How to learn Japanese calligraphy
For serious calligraphy learners, the first step is practicing major masterpiece classics to learn basic skills. We study both Chinese and Japanese classics. Historically, Japanese calligraphy's main influence was Chinese calligraphy. Japanese calligraphy continued to develop into an original combination of kanji, hiragana and katakana for creating beautiful components.
The basic practice is to imitate shapes, brush strokes and other components from classics. Through the iteration of copying, we learn a variety of brushstroke skills, manner of characters, spatial sense, so forth.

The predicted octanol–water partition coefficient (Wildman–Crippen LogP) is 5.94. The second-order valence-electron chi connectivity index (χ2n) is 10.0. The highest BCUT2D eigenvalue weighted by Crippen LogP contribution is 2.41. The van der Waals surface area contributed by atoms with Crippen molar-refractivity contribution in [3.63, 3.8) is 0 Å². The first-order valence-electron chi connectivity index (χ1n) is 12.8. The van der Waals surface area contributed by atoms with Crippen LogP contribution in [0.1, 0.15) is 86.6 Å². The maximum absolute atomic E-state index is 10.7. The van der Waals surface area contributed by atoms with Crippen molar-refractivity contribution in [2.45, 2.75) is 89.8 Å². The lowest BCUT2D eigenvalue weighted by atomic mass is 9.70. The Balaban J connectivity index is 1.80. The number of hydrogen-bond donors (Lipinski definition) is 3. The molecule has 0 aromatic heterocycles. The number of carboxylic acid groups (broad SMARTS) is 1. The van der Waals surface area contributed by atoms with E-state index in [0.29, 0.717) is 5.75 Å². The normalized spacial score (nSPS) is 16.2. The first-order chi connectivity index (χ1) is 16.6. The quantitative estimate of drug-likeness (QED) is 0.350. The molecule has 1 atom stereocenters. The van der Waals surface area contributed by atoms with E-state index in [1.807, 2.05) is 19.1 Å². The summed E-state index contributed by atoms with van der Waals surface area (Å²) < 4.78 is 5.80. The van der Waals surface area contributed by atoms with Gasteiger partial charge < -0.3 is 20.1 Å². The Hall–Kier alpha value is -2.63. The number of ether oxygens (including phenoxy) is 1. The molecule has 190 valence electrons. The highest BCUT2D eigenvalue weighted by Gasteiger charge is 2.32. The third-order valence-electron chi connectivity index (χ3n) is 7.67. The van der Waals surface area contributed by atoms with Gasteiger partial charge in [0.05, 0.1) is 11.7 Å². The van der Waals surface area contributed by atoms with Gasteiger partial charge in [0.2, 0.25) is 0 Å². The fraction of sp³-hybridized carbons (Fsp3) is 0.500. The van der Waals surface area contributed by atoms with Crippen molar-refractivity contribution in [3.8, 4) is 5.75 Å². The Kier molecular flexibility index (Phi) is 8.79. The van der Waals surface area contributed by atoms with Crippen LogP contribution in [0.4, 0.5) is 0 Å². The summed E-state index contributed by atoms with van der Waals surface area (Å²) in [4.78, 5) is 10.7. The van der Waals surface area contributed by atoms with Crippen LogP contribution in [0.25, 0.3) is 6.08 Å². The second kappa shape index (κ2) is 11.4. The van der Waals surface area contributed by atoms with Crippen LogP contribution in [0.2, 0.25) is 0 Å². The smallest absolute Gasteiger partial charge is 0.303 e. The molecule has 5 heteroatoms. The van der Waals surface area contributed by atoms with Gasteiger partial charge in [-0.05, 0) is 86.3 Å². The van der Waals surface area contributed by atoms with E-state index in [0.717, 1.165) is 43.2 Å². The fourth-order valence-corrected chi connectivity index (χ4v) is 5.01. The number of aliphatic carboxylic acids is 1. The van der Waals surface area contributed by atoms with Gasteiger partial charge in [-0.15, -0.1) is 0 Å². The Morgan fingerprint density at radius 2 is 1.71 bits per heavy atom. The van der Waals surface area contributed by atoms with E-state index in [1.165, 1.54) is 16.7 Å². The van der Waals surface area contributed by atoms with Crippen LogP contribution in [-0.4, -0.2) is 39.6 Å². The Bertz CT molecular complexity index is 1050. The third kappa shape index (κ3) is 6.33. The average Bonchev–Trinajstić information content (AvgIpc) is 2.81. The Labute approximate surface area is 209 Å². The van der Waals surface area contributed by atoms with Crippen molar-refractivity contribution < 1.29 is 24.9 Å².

Japanese and Japanese calligraphy - Shuji
Most Japanese experience Japanese calligraphy in elementary school. This is often called Shu-ji (習字、the practice of studying Japanese characters and basic kanji). But their basic Shuji education doesn’t prioritize or include artistic expression. It focuses on writing correct Japanese beautifully as well as learning peaceful behavior through certain rules in the class. Because of these rules, many students tend to become to dislike Japanese calligraphy as they find the rules tedious.